California scrambles to pay its bills with more borrowing
Controller John Chiang, who manages the state's cash flow, finished July with more than $18 billion in outstanding loans after using high-speed accounting to cover day-to-day expenses. That means he would borrow some money from the state's 500-plus "special" funds, used it to pay a bill and promised to repay it later when more tax revenue rolls in.
It's a standard maneuver, especially at the beginning of the fiscal year, when expenses outpace revenues. But the controller leaned more heavily than usual on this tactic last month, tapping 81% of the money available for short-term borrowing, up from 48.4% in July 2011.
A spokesman for the controller, Jacob Roper, had a matter-of-fact explanation for the borrowing: “That’s the amount of special fund borrowing necessary to carry out the state’s budget.”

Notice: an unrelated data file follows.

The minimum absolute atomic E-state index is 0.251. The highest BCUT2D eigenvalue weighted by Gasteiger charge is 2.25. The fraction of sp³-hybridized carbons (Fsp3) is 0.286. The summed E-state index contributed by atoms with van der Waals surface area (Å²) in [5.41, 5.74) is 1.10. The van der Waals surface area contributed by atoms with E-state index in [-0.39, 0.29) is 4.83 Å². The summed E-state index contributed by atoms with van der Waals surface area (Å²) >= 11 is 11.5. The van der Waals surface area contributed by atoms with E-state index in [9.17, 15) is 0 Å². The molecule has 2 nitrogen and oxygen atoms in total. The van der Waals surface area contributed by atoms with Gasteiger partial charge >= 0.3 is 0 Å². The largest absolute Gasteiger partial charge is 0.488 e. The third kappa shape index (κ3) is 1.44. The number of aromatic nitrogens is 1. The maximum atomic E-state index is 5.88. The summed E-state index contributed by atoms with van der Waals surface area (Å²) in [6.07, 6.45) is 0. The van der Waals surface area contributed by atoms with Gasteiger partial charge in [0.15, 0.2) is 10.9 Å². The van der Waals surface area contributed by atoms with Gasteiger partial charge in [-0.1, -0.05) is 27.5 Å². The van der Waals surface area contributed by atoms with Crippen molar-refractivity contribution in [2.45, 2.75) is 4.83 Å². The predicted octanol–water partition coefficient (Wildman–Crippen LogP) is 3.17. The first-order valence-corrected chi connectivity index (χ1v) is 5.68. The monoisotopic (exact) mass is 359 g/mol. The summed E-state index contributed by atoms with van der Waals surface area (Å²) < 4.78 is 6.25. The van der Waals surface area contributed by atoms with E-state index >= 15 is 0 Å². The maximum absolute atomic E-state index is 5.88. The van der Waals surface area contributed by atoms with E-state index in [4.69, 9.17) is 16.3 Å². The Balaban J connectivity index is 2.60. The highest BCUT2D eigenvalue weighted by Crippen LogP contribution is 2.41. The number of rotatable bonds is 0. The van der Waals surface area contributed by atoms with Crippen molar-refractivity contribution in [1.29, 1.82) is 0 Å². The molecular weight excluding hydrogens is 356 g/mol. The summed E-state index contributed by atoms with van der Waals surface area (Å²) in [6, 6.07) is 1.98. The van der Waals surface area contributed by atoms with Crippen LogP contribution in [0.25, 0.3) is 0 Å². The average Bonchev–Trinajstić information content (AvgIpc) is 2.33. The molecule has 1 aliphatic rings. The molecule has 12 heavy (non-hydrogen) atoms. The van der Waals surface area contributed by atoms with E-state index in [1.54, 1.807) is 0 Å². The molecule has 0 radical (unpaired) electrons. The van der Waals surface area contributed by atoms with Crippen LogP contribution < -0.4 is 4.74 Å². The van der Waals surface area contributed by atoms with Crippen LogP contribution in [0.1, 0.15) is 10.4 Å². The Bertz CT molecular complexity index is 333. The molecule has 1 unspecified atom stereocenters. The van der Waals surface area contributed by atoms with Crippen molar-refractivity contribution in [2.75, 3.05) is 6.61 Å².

The $18 billion in outstanding loans includes $9.6 billion left over from June, as well as $8.5 billion in new borrowing in July.
H.D. Palmer, a spokesman for Gov. Jerry Brown's Department of Finance, said the state has needed more short-term borrowing because it won't get the extra revenue it needs until voters approve higher taxes in November. Brown is asking voters to increase the sales tax by a quarter cent and boost levies on the wealthy by one to three percentage points.
The controller's short-term borrowing is separate from the loans taken out by the governor and lawmakers, which have also increased. There's $4.3 billion in outstanding loans from special funds, a nearly six-fold increase since 2008.
-- Chris Megerian in Sacramento
Photo: Gov. Jerry Brown, left, and Controller John Chiang and in 2011. Credit: Brian van der Brug / Los Angeles Times